AMD shares jump 7% and head for highest close since 2021

AMD shares jump 7% and head for highest close since 2021

Lisa Su displays an AMD Instinct MI300 chip as she delivers a keynote address at CES 2023 in Las Vegas, Nevada, on Jan. 4, 2023.

David Becker | Getty Images

AMD shares rose more than 7% Tuesday to their highest since reaching a record in November 2021, on optimism that the company’s artificial intelligence chips will be in higher demand from companies such as Microsoft, Google and OpenAI.

Tom O’Malley, an analyst at Barclays, raised his price target on AMD to $200 from $120, saying AMD could post $4 billion in AI chip sales this year. O’Malley, who has the equivalent of a buy rating on the stock, cited strong demand for the MI300, AMD’s highest-end machine learning chip for servers.

KeyBanc analysts also increased their price target for AMD to $195 and Nvidia to $740 on Tuesday, due to strong demand for AI servers.

AMD was trading at $156.63 as of Tuesday afternoon, roughly 3% below the stock’s all-time high. Nvidia, which has the vast majority of the market for AI chips and was the best-performing stock in the S&P 500 last year, advanced almost 3% to $562.16.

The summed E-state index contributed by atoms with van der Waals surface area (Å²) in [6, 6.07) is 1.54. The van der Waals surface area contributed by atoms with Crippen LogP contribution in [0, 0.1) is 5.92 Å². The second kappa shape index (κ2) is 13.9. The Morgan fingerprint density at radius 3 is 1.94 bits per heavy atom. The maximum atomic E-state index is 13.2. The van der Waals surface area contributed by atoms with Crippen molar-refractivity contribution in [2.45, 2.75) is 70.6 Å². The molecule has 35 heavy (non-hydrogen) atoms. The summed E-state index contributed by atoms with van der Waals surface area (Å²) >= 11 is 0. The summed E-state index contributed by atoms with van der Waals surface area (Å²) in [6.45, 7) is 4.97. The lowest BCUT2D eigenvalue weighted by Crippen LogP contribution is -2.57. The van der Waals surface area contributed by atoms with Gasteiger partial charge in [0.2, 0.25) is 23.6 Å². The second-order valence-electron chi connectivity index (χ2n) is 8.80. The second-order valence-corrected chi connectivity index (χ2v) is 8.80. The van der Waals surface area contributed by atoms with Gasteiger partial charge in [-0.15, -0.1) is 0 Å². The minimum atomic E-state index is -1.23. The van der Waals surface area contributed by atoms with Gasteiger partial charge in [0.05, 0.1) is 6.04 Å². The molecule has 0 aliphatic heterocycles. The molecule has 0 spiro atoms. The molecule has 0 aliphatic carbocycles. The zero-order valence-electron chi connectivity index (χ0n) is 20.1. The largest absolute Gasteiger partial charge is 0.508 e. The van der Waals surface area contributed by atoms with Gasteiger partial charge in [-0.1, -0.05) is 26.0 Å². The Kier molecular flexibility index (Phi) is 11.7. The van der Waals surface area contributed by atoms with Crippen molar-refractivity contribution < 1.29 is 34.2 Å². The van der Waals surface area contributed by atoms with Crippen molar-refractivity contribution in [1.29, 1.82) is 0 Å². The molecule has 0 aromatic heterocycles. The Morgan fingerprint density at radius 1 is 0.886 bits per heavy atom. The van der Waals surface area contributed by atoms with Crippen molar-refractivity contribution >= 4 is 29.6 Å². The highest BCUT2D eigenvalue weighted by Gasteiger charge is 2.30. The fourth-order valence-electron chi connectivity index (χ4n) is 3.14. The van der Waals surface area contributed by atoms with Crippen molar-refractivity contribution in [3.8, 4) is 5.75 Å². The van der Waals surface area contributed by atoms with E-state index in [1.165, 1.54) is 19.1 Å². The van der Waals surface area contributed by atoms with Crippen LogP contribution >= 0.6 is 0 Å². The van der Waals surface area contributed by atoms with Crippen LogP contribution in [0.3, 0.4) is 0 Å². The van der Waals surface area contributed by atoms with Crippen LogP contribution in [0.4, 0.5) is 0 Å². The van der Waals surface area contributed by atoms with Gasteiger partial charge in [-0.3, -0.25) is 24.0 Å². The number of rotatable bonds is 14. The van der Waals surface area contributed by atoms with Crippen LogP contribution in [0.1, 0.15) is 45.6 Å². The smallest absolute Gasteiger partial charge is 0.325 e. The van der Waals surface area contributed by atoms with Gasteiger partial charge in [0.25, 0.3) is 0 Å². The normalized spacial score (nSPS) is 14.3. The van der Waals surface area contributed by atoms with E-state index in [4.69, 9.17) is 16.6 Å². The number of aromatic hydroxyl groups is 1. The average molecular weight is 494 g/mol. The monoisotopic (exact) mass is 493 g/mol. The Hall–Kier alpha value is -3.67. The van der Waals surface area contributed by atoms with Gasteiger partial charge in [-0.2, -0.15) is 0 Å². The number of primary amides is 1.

In late 2023, AMD announced new server chips for AI to compete with Nvidia’s H100 and A100 GPUs, which are used by OpenAI to train and serve its models such as the one at the heart of ChatGPT.

AMD and Nvidia are the two major producers of graphics processing units, which were invented for advanced computer games, but are now critical to train and run AI models. As AI applications gained investor attention over the past two years, Nvidia has been the primary beneficiary because the company developed AI software for its chips more than 10 years ago.

“They have built a software layer around their chip that the companies I invest in just can’t get enough of,” Venture capitalist Jim Breyer told CNBC on Tuesday.

Breyer said he was “pounding the table” for both Nvidia and AMD shares. 

Analysts see AMD improving its AI software and expect major chip buyers such as cloud providers and tech giants to look hard at using AMD GPUs.

“We are by no means discounting the lead that NVDA has but we think the desire to have a second source will overwhelm difficulties for the software ecosystem,” O’Malley wrote.

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